For most of these, whether or not these are negatives depend on what kind of games you like. For example, if you are expecting a game akin to Gears 2 or some other 3rd person shooter, the fact that you cannot run and gun at the same time will likely be a sticking point. Cover is context sensitive (its nonexistent for the first half of the game, then becomes more common, and everytime you want to take a shot, you need to stop. Ammo, while not as scarce as in RE4, is still a valued commodity, as it cannot be bought. So each weapon is equipped with a laser sight for more accurate aiming (You’ve gotta make each shot count). You’ll find yourself cursing under your breath when you miss more than twice in a row, and waiting for just the right time to reload.
Again, I personally did not find this to be much of a big deal, but some will. A LOT of actions are context sensitve. Cover is, melee attacks are, a lot of the finishing moves for bosses and special enemies are as well. For one enemy (I’m looking at you, Lickers), you better hope you better have some real twitchy reflexes, or you’ll find yourself pinned to the floor, death looking you in the eyes. There are also a lot of Quick Time Events. Unless you are coming from RE4, you will likely fail every single one of them on your first try. Don’t ever take your hands off the controller during a cutscene.
This is purely a matter of taste. Being a Resident Evil game, one would expect this game to be, well, scary. Or at least creepy. Well, it’s not. The creatures are nasty looking, but I never actually felt scared of them. Nervous, sure (death is always just around the corner if you’re not careful), but never scary. This has pissed off some Resident Evil veterans, but it didn’t bother me.
Personally I don’t think this deserves all the criticism it gets, but the AI is worth mentioning. A word of warning. Don’t expect any amount of flexibility from the partner AI. Give it a weapon and it will fend for itself to a realistic extent (Sheva does get grabbed, but her aim is generally dead on). To put it bluntly, the AI is very straightforward, I suppose. It will always stick by you, and its main intent is always to provide cover fire. Don’t expect it to do much on its own, it will usually just follow up on what you’re doing. HOWEVER, be careful what you trust Sheva with, as the AI burns through herbs like Kirby through a stack of food. The AI will come running with a full health spray if you so much as get a paper cut, and is not intelligent enough to combine herbs, so it will constantly waste lone green herbs. The AI is helpful, as long as you don’t grant it too many liberties. It will burn through ammo very quickly, but I tended to as well so I generally let that complaint slide. Another problem is that the AI will almost never switch weapons. It lacks the ability to adapt to varying situations. Whatever weapon Sheva chooses to equip in the beginning, she will stick to for the entirety of the level, regardless of how much peril it may get her into. Keep this in mind as you set up her inventory. To her credit, as I said before, Sheva’s aim is topnotch, and at times better than mine. The car chase (and even the final boss battles) is arguably easier with the AI than with a human. She’s quick to save you if you’re grabbed, and usually intelligent enough to run in for a melee hit if I can get an enemy to stumble. She also gives excellent cover fire.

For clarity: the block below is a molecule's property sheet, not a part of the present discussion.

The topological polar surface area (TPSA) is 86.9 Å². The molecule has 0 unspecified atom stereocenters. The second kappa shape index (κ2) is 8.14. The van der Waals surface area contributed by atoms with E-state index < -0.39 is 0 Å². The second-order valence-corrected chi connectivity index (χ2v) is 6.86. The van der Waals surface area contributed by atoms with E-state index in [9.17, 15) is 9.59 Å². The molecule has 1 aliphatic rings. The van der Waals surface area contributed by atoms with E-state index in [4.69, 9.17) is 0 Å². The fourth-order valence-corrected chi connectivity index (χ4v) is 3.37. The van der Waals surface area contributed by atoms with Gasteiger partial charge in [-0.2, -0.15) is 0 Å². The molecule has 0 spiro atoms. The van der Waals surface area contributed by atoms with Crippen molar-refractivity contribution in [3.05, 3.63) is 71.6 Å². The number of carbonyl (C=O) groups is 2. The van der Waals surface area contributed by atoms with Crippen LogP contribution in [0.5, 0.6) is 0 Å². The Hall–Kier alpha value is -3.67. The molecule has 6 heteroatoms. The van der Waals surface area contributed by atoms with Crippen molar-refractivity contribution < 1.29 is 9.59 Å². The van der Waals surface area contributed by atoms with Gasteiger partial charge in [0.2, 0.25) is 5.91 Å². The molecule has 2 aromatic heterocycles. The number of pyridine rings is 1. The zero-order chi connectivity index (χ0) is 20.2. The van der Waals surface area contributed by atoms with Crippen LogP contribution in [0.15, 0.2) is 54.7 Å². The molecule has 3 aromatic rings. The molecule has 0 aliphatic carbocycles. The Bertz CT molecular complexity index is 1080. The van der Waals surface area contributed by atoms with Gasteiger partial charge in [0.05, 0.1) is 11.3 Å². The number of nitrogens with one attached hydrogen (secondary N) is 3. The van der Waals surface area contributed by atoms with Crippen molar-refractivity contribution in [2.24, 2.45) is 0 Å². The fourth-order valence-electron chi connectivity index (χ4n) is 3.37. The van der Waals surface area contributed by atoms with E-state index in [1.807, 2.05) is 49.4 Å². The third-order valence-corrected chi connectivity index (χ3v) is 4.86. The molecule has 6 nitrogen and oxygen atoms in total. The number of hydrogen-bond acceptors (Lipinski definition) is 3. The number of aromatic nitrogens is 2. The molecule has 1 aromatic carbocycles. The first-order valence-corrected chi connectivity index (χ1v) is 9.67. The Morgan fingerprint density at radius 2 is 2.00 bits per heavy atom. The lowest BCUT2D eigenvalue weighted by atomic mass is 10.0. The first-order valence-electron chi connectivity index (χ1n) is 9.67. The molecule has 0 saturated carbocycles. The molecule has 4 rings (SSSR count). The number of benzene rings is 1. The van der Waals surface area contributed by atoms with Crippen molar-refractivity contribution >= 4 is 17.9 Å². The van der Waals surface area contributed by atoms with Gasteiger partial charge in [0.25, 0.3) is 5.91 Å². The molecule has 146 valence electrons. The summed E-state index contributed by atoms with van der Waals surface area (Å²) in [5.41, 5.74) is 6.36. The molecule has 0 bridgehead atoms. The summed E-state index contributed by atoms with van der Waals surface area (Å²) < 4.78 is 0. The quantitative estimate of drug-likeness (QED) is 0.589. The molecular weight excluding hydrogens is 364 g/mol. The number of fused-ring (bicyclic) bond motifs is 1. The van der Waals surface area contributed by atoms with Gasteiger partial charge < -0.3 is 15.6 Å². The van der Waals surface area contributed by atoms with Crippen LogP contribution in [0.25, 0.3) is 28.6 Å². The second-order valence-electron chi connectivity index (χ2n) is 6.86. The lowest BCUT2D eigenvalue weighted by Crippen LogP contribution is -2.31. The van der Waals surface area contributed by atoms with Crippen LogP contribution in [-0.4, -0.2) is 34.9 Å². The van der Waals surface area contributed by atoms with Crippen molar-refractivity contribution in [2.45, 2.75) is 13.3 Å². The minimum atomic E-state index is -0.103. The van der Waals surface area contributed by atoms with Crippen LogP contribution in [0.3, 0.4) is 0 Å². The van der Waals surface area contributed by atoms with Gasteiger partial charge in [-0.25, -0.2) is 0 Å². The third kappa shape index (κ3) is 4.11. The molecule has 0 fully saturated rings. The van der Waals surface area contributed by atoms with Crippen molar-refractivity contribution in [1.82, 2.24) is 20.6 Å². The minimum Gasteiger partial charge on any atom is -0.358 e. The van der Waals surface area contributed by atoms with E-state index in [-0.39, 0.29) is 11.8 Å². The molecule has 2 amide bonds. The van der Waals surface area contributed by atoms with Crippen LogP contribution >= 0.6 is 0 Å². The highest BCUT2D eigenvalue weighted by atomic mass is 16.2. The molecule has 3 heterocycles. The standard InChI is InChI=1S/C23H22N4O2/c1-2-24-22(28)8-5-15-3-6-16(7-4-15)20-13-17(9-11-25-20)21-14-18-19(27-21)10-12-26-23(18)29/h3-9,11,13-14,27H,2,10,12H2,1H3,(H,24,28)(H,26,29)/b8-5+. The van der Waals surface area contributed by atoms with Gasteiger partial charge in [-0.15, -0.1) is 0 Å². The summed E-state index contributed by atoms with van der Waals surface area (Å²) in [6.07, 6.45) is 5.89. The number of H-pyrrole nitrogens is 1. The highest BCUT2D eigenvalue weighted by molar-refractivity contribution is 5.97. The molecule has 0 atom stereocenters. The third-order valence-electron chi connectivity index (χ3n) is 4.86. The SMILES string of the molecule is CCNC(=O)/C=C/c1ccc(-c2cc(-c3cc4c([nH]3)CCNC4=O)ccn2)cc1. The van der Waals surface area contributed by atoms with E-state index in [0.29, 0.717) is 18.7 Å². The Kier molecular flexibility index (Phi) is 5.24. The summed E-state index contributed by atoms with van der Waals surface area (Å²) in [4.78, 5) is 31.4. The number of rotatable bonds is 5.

I refuse to recognize this as a negative, but I’ve seen a lot of people who have a bone to pick with the inventory system. Due to multitude of items you’ll likely be collecting throughout the level, and the limited space you have to carry them (each character has nine slots), it can be puzzle in itself figuring out how to make space for everything. Fortunately you have a stash you can deposit all your items into at the end of each level. Personally I think the limited space adds a level of strategy to the game, but maybe I’m just being optimistic.
I can see Resident Evil 5 being a tough game to rate, because this is a shining example of gaming likes and dislikes being purely a matter of taste. 9.0/10